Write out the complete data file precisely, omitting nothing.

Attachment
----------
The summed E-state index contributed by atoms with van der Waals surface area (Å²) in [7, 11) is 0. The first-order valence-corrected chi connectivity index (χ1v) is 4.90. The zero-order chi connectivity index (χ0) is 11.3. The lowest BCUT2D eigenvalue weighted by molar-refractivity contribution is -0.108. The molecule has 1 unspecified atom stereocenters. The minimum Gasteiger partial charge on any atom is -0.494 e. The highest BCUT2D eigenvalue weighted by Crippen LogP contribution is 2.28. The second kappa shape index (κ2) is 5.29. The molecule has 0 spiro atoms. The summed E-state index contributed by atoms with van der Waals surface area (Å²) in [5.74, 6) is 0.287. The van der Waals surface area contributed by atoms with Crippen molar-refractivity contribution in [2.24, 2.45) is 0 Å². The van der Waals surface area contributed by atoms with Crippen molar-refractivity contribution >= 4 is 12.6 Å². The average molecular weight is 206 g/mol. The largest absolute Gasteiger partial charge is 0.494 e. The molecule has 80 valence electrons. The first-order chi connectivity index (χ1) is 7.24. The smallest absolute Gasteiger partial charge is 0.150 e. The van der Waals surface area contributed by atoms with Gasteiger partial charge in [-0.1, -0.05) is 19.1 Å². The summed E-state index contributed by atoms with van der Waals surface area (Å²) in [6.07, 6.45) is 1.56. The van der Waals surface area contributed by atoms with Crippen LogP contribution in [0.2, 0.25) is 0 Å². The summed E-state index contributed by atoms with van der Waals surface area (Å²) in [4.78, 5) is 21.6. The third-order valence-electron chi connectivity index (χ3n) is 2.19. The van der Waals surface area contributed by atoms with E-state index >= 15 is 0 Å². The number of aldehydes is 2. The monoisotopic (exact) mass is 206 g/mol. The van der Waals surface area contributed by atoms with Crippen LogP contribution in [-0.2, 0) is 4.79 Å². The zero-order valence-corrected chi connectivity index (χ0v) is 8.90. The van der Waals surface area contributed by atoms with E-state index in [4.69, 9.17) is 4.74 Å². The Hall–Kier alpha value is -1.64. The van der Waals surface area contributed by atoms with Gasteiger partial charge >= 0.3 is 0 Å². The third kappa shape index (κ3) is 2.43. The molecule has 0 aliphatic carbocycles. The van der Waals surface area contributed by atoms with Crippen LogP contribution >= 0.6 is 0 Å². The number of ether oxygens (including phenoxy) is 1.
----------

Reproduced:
The summed E-state index contributed by atoms with van der Waals surface area (Å²) in [7, 11) is 0. The first-order valence-corrected chi connectivity index (χ1v) is 4.90. The zero-order chi connectivity index (χ0) is 11.3. The lowest BCUT2D eigenvalue weighted by molar-refractivity contribution is -0.108. The molecule has 1 unspecified atom stereocenters. The minimum Gasteiger partial charge on any atom is -0.494 e. The highest BCUT2D eigenvalue weighted by Crippen LogP contribution is 2.28. The second kappa shape index (κ2) is 5.29. The molecule has 0 spiro atoms. The summed E-state index contributed by atoms with van der Waals surface area (Å²) in [5.74, 6) is 0.287. The van der Waals surface area contributed by atoms with Crippen molar-refractivity contribution in [2.24, 2.45) is 0 Å². The van der Waals surface area contributed by atoms with Crippen molar-refractivity contribution >= 4 is 12.6 Å². The average molecular weight is 206 g/mol. The largest absolute Gasteiger partial charge is 0.494 e. The molecule has 80 valence electrons. The first-order chi connectivity index (χ1) is 7.24. The smallest absolute Gasteiger partial charge is 0.150 e. The van der Waals surface area contributed by atoms with Gasteiger partial charge in [-0.1, -0.05) is 19.1 Å². The summed E-state index contributed by atoms with van der Waals surface area (Å²) in [6.07, 6.45) is 1.56. The van der Waals surface area contributed by atoms with Crippen LogP contribution in [0.2, 0.25) is 0 Å². The summed E-state index contributed by atoms with van der Waals surface area (Å²) in [4.78, 5) is 21.6. The third-order valence-electron chi connectivity index (χ3n) is 2.19. The van der Waals surface area contributed by atoms with E-state index >= 15 is 0 Å². The number of aldehydes is 2. The monoisotopic (exact) mass is 206 g/mol. The van der Waals surface area contributed by atoms with Crippen LogP contribution in [-0.2, 0) is 4.79 Å². The zero-order valence-corrected chi connectivity index (χ0v) is 8.90. The van der Waals surface area contributed by atoms with E-state index in [4.69, 9.17) is 4.74 Å². The Hall–Kier alpha value is -1.64. The van der Waals surface area contributed by atoms with Gasteiger partial charge >= 0.3 is 0 Å². The third kappa shape index (κ3) is 2.43. The molecule has 0 aliphatic carbocycles. The van der Waals surface area contributed by atoms with Crippen LogP contribution >= 0.6 is 0 Å². The number of ether oxygens (including phenoxy) is 1.